As both the Northern and Southern Hemispheres slip into their new seasons of Fall and Spring respectively, people begin to increase their physical activity. Whether you are suddenly raking piles of leaves, riding your bike or hitting the gym, vigorous exercise and movement can leave you aching. If you want pain relief for sore muscles and aching joints, Black Pepper essential oil is just what you need!
My Personal Relationship with Black Pepper
As a long-time massage therapist and mother of athletes, black pepper essential oil has been an important part of my world. I’ve used it in massage blends for clients with pain and inflammation or poor circulation as well as in salves to soothe the overworked muscles of my sons and my husband.
Latin Name: Piper nigrum
Extraction Method and Plant Part: Steam Distillation of the Dried Peppercorn
Oil Characteristics: Spicy, Warm and Radiant Aroma; Colorless
Chemical Profile for Black Pepper Essential Oil
Black Pepper essential oil has a high Monoterpene content with the primary components being pinene, carene and limonene. This oil is also high in the sesquiterpene, beta-caryophyllene.
Therapeutic Properties of Black Pepper Essential Oil
Helpful Reading: Glossary of the 40 Most Common Essential Oil Properties
- Antiseptic – assists in fighting germs/infections
- Antiemetic – reduces incidence and severity of nausea, vomiting
- Anti-inflammatory – alleviates inflammation (rubifacient)
- Expectorant – releases excess nasal/bronchial congestion
- Febrifuge – reduces fever
- Rubifacient – increases local blood circulation, causes minor skin irritation, vasodilation and local analgesic effect
- Digestive stimulation
5 Suggested Uses for Black Pepper Essential Oil
- Topical use of Black Pepper essential oil can feel warm and comforting to an aching body. However, make sure you dilute it in a carrier such as jojoba oil or sweet almond oil to avoid irritation or sensitization to the skin. Once diluted it’s safe to use on the skin and wonderful in a massage oil. Try using it in a warm compress for specific areas of pain and inflammation.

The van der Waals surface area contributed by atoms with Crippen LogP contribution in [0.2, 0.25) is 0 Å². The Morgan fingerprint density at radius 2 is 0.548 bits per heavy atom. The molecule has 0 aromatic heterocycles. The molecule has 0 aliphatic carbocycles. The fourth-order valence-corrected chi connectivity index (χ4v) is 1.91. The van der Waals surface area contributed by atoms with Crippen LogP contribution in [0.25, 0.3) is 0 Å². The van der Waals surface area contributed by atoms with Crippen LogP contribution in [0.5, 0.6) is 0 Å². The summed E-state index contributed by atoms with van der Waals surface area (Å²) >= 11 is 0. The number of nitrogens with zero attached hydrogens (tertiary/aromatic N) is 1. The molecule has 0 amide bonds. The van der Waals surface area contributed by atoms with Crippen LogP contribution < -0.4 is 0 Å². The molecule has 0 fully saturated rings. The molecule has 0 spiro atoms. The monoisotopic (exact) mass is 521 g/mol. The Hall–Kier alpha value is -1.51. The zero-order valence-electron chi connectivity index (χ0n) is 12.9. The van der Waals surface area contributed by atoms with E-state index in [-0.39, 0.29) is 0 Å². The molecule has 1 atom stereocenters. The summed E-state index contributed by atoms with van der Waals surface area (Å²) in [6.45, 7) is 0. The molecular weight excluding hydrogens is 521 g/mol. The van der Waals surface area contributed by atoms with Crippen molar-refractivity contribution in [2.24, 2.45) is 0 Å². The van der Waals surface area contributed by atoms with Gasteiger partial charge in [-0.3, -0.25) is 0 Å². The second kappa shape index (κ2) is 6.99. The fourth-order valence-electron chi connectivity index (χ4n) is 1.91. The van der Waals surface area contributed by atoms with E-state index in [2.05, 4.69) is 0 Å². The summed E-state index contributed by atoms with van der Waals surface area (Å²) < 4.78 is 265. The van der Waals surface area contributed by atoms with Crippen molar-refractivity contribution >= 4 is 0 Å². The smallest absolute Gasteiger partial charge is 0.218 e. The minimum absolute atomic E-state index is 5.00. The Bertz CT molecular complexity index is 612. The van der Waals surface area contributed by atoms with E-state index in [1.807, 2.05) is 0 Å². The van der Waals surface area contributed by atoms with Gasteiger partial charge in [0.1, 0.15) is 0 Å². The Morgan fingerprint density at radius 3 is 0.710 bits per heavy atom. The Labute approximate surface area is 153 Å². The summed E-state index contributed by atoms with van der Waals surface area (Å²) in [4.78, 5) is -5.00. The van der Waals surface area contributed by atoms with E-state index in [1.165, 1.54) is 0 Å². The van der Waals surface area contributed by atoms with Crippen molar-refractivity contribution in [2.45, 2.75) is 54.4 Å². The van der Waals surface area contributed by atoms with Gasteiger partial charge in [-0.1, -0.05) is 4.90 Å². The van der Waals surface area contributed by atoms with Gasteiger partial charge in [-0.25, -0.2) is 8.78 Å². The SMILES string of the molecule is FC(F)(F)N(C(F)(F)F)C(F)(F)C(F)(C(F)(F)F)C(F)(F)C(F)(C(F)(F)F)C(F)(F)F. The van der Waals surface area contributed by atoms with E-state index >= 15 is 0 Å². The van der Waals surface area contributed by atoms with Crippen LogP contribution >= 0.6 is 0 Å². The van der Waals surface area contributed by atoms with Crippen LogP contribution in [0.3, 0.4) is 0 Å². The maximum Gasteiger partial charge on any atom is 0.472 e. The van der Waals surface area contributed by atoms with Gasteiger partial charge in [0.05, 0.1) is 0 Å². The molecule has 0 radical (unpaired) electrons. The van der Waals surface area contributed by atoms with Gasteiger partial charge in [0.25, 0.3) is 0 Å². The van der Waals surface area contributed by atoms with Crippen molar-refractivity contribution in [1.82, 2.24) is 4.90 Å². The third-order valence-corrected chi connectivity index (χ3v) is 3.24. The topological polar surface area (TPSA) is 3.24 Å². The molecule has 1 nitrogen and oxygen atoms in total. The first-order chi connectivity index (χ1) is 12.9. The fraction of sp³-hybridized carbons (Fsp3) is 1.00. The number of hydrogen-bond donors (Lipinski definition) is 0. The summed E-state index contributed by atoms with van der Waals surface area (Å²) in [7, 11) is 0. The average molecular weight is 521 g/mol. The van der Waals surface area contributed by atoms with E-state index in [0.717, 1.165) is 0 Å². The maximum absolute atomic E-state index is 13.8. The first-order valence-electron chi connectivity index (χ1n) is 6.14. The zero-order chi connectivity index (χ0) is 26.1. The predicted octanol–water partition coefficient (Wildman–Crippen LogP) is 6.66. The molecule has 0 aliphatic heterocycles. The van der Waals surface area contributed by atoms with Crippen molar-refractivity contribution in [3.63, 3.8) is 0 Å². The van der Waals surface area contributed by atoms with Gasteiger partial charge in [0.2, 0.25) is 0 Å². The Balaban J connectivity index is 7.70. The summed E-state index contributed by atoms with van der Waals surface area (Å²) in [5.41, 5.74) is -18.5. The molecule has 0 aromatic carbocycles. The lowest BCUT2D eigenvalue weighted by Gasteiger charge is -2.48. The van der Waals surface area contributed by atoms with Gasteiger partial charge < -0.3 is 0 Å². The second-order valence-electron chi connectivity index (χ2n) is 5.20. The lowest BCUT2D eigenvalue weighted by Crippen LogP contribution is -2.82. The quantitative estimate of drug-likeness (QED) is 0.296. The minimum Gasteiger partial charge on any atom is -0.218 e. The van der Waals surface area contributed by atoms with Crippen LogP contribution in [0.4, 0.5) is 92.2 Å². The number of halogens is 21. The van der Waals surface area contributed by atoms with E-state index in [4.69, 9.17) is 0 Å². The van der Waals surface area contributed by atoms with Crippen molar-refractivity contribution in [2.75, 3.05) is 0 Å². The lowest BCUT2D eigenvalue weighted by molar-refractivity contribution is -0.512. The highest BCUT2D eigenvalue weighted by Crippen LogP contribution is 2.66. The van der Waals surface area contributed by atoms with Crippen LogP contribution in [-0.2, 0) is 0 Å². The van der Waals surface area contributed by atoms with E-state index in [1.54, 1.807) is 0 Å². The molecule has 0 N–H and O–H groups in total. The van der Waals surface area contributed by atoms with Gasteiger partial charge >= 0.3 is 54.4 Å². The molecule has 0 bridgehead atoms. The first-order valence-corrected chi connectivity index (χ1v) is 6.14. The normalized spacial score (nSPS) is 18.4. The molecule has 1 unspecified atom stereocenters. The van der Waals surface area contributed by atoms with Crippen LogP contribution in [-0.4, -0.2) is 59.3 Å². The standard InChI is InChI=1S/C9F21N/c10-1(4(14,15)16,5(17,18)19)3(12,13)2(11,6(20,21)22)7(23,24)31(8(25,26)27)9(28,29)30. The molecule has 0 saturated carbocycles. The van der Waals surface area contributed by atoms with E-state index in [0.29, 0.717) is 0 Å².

- Black Pepper oil is great for the cold and flu season. Try adding a drop to jojoba for a chest rub or foot massage oil to warm up the body and stimulate circulation and the immune system. Due to its analgesic and warming qualities, black pepper it is great in sports massage oils for sore muscles, pain and stiffness.
- Add it to a nasal inhaler or put a drop or two on a tissue to inhale its spicy aroma to help educe nausea.
- Black Pepper is a great anti-inflammatory and can help increase circulation in an area that is cold and stiff, especially first thing in the morning. Avoid if an area is hot from inflammation.
- Add to a cream and massage into belly for constipation, gas, and to support digestion. Use at a 1% dilution (5-6 drops per ounce of carrier).
Black Pepper Blends Well With These Essential Oils
Citrus oils, Conifer Oils, Herbal Oils like Tea Tree, Marjoram, Thyme and Peppermint
Black Pepper Recipe “Relief from Muscle and Joint Pain”
1/2 C extra fine granulated sugar
1/4 C organic coconut oil
5 drops Black Pepper essential oil
3 drops Lemon essential oil
s is dangerous in the shower or tub)
1. combine the sugar and the coconut oil together. This will be a bit of a chore if the oil is hard. Keep working at it and it will soften. When it’s well mixed, add the essential oils and make sure they are well distributed throughout the mixture.
2. Use a small spatula to scoop out the scrub into the plastic jars
To Use: Scoop out a bit of the mixture while in the shower and rub onto your chest, neck and shoulders to help open up your sinuses.
Subtle Properties (vibrational and energetic)
Affirmation to Use with Black Pepper:
May cause skin irritation. Use in 1% dilution (5-6 drops per ounce of carrier) when applying to the skin in massage oils. Not recommended for use in baths. Store well as the high monoterpene content leaves it vulnerable to oxidizing. Once oxidized, it is even more likely to cause serious skin irritation or sensitization.
Where to Buy
You can find Black Pepper essential oil at NaturesGift.com. This is not my company, nor do I receive any compensation from them. However, I use their products in my classroom because of the exceptional quality and customer service. Are you on my mailing list or a student? Did you know you can get 10% discount with a special code? Ask me! write to email@example.com
- Lawless, The Encyclopedia of Essential Oils, London: Harper Thorsons, 2014, 162-163.
- Lis-Balchin, M, Aromatherapy Science: A Guide for Healthcare Professionals, UK, Pharmaceutical Press, 2006, 101.
- Battaglia S. The Complete Guide to Aromatherapy. 2nd edition, Australia, 2003
- Price S. Aromatherapy for Health Professionals, Churchill Livingstone, 1995
- Petersen, Dorene. Presentation: Clinical Use of Aromatherapy for Brain Health: 7 Essential Oils. New Brunswick, NJ. AIA 2017 Conference Proceedings page 221-222.
- Tisserand, R and Young, R, Essential Oil Safety, 2nd Edition. UK: Churchill Livingstone Elsevier, 2014, 384-385.
If you’d like to read all the Fragrant Friday blog posts,
check out the Fragrant Friday Archive
Essential Oil Book Suggestions
Essential Oil Safety
Own Safety Profiles for 400 Essential Oils and 206 Constituents
Authors: Robert Tisserand and Rodney Young
The Complete Book Of Essential Oils & Aromatherapy
Includes 125 Essential Oil Profiles
Author: Valerie Ann Worwood